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    HARDING v. HARDING, 198 U.S. 317 (1905)

    U.S. Supreme Court

    HARDING v. HARDING, 198 U.S. 317 (1905)

    198 U.S. 317

    ADELAIDE M. HARDING, Plff. in Err.,
    v.
    GEORGE F. HARDING.
    No. 222.

    Argued April 20, 1905.
    Decided May 15, 1905.

    [198 U.S. 317, 318]   Messrs. Pliny B. Smith and John S. Miller for plaintiff in error.

    [198 U.S. 317, 322]   Mr. William H. Barnum for defendant in error.

    [198 U.S. 317, 324]  

    Mr. Justice White delivered the opinion of the court:

    The law of Illinois (Laws of Illinois, 1887, p. 115) provided as follows:

      'That married women who, without their fault, now live or hereafter may live separate and apart from their husbands, may have their remedy in equity in their own names, respectively, against their said husbands for a reasonable support and maintenance while they so live or have so lived separately and apart; and in determining the amount to be allowed the court shall have reference to the condition of the parties in life, and the circumstances of the respective cases; and the court may grant allowance to enable the wife to prosecute her suit, as in cases of divorce.' [198 U.S. 317, 325]   On February 3, 1890, Adelaide M. Harding filed her bill in the circuit court of the county of Cook against her husband, George F. Harding.

    It was alleged that the parties were residents of the city of Chicago. In substance, in the bill and an amendment, it was charged that, without her fault, and in consequence of the cruel treatment of her husband, and of his adultery, the plaintiff had been obliged to live apart from him. It was prayed that the court decree that she was so living apart without her fault, that it would award her the custody of certain of the children of the marriage, and that the defendant be decreed to provide for the separate maintenance of the complainant and the support of the children. The answer and an amendment thereto admitted the marriage, the birth of the children, and the residence in Chicago, denied the charges of cruelty and other misconduct, and averred that the complainant was living apart solely through her own fault, and that she had refused to return after repeated requests, which were reiterated in the answer.

    We shall hereafter, as far as possible, refer to the parties to that litigation, who are the parties to this suit, as the wife and the husband, respectively.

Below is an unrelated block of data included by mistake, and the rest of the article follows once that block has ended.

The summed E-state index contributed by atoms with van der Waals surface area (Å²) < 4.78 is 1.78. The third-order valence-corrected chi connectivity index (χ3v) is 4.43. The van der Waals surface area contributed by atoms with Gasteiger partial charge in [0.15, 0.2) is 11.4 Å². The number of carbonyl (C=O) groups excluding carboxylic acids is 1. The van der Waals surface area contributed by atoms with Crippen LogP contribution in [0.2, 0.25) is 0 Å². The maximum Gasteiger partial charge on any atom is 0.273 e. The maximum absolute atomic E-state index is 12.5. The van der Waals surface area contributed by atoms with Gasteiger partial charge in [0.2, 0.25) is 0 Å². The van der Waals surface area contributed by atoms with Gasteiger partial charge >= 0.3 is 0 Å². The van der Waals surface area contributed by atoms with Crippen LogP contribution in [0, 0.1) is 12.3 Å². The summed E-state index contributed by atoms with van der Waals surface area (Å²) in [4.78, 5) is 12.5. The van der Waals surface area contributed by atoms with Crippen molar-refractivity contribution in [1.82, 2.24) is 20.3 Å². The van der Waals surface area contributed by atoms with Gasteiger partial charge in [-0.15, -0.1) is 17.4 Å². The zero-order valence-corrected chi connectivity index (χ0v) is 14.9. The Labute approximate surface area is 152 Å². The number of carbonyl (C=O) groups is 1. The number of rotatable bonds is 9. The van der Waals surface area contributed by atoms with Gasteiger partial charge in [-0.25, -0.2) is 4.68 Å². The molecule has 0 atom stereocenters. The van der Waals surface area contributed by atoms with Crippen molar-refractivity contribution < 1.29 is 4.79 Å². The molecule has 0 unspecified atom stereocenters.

The court by an interlocutory order, fixed a sum to be paid by the husband for the fees of the solicitors of the wife, for the maintenance of the wife during the pendency of the cause, and for the support of the minor children.

    The case was put at issue and much testimony was taken. With this testimony extant, and nearly three years after the commencement of the suit, on January 3, 1893, a document was filed in the papers of the cause, signed by the husband and by his solicitor. In substance the paper recited that, at the time of the commencement of the suit, the wife had in her hands a considerable amount of property and money belonging to the husband which was applicable to her maintenance, and that, when this sum was expended, the husband would feel it his duty to furnish further money to support the wife, [198 U.S. 317, 326]   whatever might be the result of the cause. That the husband was confident of making a successful defense to the suit, but that it seemed to him it was best for the sake of peace and to avoid scandal to put an end to the litigation by consenting to a decree in favor of the wife for a separate maintenance, the paper further stating:

    Hence, I give my consent that a decree for separate maintenance shall be entered in favor of the plaintiff without finding or trial of the issue in this case. That this consent is not collusive is sufficiently shown by the length and character of the litigation. I further offer and stand ready to make such other or further or different stipulation by an amendment of the pleadings or otherwise, as may, in the opinion of your honor, be required to make it unnecessary for the court to hear and decide upon the issues in evidence in this case after a long and expensive hearing. To this end I declare my willingness to stipulate, and I do hereby stipulate, that the plaintiff, at the time of the commencement of this suit, was living and ever since has been living separate and apart from her husband without her fault, and may take a decree with my consent for such sum as may be reasonable and just for her separate maintenance. This is the same offer which I have made by way of an attempt at compromise ever since the commencement of this suit, in which effort at compromise I have not hesitated to offer double the amount that, in my opinion, should be allowed for her separate maintenance by the court.'

    The wife, on January 17, 1893, filed a counter statement. She in substance declared that she had no previous knowledge of the intention of her husband to file the paper which he had submitted to the court; that she had always been confident of the justice of her cause and of maintaining the same, and that the testimony then taken in the cause gave her great certainty of the establishment of her rights; that she had always been willing to adjust the amount to be allowed for her separate maintenance, provided there was a 'finding and [198 U.S. 317, 327]   decree of this court thereon that she was, at the time of the filing of the bill herein, living separate and apart from the defendant without fault on her part, and has been so living ever since.' The statement then referred to certain negotiations which had been pending between the husband and wife on the subject of the amount of separate maintenance to be allowed, enumerated previous offers made by the husband on this subject, which she had been unwilling to accept, because the husband had insisted on either the dismissal of her suit, a decree in his favor, or an agreement which would not preclude him from suing for a divorce for desertion arising from her having separated from him. It was then stated, in substance, that, as interpreted by the wife, the paper filed by the husband waived the conditions which he had previously insisted upon, and assented to a decree finding that the separation was without her fault, and she was willing, for the sake of preventing further scandal, to accept the amount previously offered by the husband, although deeming the sum inadequate to her condition of life, 'upon the decree finding that complainant was living separate and apart from defendant without fault on her part, being now promptly entered such as the said voluntary stipulation of the defendant justifies.' No action appears to have been taken by the court upon these two papers except in so far as may be inferred from the statements which follow.